The Mitt Romney campaign was angry at the broadcast networks, which were not planning any prime-time coverage from the GOP Convention on Monday even before the weather intervened.
Romney's wife, Ann, was scheduled to address the nation on Monday. If that hadn't switched to Tuesday because of Tropical Storm Isaac, the only broadcast network that would have carried her speech was PBS which will be offering three hours of coverage each night of the convention, while ABC, CBS, NBC and Fox are planning one hour each on Tuesday, Wednesday and Thursday.
And Romney has made it clear that, if elected, he plans to slash funding for PBS. That he'll eliminate it altogether.
Ironic? You betcha.
John Wilson, PBS' senior vice president and chief programming executive, pointed out that convention coverage is something "the commerical marketplace isn't delivering."
He's absolutely right. And this is just one example of many.
You can't find PBS' kind of programming from children's educational shows to documentaries to arts to convention coverage on the commercial broadcast networks.
And you can't find much of it on cable, where channels that began as the homes of arts and learning A&E, Bravo, TLC have become the homes of "Dog the Bounty Hunter," "Real Housewives" and "Sister Wives."
Multiple cable networks CNN, Fox News Channel, MSNBC and more will offer gavel-to-gavel coverage, but the only way to see either convention if you don't have a cable or satellite hook-up is on public TV.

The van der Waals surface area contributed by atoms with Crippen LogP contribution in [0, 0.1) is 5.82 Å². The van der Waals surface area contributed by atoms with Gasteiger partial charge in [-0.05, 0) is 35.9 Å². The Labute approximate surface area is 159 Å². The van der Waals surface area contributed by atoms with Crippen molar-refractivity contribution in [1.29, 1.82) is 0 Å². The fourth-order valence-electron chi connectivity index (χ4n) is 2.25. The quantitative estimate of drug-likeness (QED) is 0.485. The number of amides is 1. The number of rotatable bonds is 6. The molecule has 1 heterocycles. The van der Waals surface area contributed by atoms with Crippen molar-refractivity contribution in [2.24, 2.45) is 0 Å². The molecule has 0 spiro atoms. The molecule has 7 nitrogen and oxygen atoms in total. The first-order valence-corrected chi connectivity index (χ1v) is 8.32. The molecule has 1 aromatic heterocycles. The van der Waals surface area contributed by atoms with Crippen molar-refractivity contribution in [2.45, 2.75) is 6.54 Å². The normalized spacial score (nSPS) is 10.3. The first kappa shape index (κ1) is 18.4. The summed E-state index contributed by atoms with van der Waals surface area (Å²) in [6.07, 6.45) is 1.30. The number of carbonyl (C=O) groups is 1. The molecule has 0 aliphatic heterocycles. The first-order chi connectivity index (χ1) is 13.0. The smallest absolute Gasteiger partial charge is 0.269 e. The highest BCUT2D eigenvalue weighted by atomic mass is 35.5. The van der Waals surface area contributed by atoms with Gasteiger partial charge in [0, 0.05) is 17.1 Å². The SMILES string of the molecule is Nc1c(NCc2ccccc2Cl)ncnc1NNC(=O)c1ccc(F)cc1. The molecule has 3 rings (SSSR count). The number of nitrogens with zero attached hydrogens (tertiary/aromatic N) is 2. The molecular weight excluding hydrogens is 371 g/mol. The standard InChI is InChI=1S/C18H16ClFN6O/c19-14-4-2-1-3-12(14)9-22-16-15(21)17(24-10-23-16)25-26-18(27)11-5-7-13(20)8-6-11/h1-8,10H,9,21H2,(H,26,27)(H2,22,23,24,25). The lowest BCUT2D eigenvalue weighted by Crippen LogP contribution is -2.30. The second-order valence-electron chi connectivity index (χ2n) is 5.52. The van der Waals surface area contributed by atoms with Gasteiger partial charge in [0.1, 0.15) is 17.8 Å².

The PBS team will telecast Tuesday-Thursday, 6-9 p.m. from Tampa on KUED-Channel 7 in Utah and on stations around the country.
If Romney is elected and his funding proposal goes through, that may not be the case in 2016. If the funding that goes annually to the Corporation for Public Broadcasting (which funds PBS and NPR) is axed, fewer Americans will have access four years from now.
According to PBS president Paula Kerger, public funding represents 15 percent of overall PBS budgets, but up to 50 percent of the budgets at some stations in rural parts of America.
"If that funding was to go away, there are a number of stations that would go dark," Kerger said. "That's really what's at risk."
And the fact is that eliminating funding for public broadcasting ($444 million this year) would be insignificant in cutting the federal budget deficit. In 2011, CPB funding represented 0.00014 percent of the budget.
If you make $50,000 a year, 0.00014 of your salary is 7 cents.
And polls show that a majority of Americans don't want to cut funding to PBS. They see the value in it.
So should Romney and the GOP.
Scott D. Pierce covers television for The Salt Lake Tribune. Email him at firstname.lastname@example.org; follow him on Twitter @ScottDPierce.